In the words of Ivy Burns, Secular URI’s president, the group has a simple message to send: “We’re just regular people.” After witnessing the group’s meeting on Monday night, it’s hard to come to any other conclusion.

Secular URI has only been around for four years, and Burns has been instrumental in getting the club recognized and getting the group affiliated with the national Secular Student Alliance, an organization of nonreligious students made up of independent chapters at universities all over the United States. Initially created just as a group for friends to meet up and talk, Secular URI was not recognized by the Student Senate before Burns took over as President four years ago during her freshman year.

The group’s meetings are forums for discussion between members, and the setup is simply a bunch of friends sitting around a table. Each week, Burns brings in a topic on religious issues for the group to discuss, and members are free to contribute topics for next week’s meeting. Contrary to stereotypes of ‘angry atheists,’ the group’s conversation stayed light and humorous, with countless references to the news about the “cool pope,” as the members refer to him.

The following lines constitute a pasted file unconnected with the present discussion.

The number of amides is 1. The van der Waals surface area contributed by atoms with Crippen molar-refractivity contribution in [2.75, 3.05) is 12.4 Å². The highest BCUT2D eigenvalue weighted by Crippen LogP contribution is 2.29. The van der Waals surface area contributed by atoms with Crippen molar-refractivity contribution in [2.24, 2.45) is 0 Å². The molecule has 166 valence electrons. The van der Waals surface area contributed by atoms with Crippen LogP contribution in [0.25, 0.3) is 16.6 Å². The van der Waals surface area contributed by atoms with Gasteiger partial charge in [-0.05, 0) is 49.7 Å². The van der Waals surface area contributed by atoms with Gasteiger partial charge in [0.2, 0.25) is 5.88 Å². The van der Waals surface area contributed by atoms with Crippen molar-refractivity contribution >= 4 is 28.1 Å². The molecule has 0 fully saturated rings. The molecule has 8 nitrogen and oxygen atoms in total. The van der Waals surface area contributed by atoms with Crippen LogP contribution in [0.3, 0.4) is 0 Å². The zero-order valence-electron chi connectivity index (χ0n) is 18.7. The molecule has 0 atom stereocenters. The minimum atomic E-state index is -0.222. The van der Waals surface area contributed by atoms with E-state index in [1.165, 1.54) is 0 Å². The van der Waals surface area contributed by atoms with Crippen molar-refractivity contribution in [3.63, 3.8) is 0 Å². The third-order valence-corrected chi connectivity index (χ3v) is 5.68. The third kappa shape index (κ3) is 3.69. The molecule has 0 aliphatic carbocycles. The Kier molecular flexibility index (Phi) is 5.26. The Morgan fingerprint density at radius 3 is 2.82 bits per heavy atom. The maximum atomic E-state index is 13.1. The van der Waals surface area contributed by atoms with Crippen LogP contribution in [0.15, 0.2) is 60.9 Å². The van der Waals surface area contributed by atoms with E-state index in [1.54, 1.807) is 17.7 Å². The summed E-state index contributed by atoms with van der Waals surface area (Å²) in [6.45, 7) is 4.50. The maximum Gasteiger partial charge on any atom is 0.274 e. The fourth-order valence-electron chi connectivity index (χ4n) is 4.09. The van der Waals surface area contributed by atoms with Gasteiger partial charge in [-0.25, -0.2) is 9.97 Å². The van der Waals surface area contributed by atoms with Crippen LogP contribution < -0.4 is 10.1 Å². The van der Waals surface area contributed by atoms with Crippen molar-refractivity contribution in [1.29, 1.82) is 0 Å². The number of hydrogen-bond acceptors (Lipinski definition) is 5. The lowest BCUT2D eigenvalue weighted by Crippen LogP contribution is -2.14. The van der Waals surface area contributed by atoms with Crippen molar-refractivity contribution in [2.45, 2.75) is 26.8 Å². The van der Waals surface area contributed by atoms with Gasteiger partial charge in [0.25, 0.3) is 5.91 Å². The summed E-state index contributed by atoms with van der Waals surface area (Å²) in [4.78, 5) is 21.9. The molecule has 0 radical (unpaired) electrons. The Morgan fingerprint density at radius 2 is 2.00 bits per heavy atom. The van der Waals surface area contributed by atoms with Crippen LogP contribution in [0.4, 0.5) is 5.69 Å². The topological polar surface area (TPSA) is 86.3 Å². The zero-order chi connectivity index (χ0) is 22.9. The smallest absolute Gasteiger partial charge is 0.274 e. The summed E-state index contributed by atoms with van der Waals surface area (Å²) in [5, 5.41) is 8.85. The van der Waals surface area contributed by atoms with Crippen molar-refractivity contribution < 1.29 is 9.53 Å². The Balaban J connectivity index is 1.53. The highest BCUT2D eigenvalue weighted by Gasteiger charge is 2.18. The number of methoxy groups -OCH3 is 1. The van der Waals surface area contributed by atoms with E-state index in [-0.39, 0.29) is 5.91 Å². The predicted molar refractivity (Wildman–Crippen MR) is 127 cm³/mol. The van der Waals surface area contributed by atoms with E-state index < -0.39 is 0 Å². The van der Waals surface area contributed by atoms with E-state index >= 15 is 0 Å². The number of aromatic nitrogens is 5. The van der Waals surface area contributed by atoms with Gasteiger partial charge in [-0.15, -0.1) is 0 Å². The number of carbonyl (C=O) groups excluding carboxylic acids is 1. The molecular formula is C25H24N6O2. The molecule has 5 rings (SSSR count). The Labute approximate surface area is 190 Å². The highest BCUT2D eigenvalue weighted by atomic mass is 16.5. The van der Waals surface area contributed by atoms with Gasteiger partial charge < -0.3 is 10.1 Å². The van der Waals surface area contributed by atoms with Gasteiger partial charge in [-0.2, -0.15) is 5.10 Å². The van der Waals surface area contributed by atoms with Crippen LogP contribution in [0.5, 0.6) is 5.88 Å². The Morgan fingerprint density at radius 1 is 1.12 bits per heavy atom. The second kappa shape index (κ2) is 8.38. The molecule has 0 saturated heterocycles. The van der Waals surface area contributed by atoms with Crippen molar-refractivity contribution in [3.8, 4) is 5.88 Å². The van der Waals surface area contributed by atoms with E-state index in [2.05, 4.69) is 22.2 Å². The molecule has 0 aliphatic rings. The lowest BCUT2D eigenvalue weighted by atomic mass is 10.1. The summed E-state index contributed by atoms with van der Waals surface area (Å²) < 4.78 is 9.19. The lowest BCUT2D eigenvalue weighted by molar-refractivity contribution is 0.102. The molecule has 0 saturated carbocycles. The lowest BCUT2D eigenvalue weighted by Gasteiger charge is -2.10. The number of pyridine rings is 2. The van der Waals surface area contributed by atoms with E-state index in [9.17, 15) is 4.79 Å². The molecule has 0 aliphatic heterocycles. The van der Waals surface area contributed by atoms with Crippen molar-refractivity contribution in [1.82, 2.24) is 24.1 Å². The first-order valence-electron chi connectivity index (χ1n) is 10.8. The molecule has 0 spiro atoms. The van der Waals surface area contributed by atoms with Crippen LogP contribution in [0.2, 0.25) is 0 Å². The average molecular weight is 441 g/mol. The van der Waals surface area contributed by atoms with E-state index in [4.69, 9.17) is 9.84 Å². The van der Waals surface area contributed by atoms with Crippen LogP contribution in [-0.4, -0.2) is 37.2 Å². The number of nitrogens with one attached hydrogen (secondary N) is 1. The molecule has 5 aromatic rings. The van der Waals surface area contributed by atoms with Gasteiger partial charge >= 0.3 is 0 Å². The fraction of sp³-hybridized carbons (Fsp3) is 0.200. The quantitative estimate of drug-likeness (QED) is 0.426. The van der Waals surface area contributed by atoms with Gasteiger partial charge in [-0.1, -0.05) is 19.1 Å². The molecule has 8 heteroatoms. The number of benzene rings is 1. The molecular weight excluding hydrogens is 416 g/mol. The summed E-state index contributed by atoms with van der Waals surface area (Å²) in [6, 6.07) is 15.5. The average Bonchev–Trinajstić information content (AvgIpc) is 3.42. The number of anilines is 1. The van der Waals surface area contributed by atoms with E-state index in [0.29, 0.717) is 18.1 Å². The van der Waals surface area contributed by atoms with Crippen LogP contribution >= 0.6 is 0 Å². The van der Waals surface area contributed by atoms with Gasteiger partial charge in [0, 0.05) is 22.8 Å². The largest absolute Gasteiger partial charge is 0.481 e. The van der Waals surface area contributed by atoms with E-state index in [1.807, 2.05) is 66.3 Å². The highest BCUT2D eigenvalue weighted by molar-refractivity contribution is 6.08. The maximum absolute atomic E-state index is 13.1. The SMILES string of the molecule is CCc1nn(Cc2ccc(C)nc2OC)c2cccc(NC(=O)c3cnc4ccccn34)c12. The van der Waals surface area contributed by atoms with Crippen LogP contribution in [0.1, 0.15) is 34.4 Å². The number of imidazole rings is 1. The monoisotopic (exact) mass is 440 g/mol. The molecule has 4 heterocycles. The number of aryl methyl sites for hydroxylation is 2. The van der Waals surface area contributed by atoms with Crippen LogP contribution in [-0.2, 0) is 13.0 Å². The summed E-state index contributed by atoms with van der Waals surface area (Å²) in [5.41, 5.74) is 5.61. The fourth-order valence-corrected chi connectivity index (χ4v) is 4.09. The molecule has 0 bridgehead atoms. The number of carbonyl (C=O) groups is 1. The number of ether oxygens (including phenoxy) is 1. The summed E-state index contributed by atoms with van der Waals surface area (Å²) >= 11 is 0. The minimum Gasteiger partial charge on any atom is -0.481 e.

Burns summed up Secular URI as “just a group of fun people” who happen to discuss serious issues, and the group never seemed to go more than a few minutes without Burns breaking out into laughter. Even when discussion moved to controversial topics, and the inevitable disagreements arose, there was always an air of agreeableness and friendliness in the room.

Burns said that Secular URI is the “only group of its kind on campus,” meaning specifically nonreligious, and makes fighting the social stigma around nonreligious people important. It is in this kind of group, Burns said, that nonreligious people can be “empowered to discuss and voice their opinions” on subjects involving religion.  Furthermore, she said that the group provides a kind of “safe place” for people who are not yet “out” or fully open with others about their lack of belief in which they can talk with other like-minded people and be free from any stigma.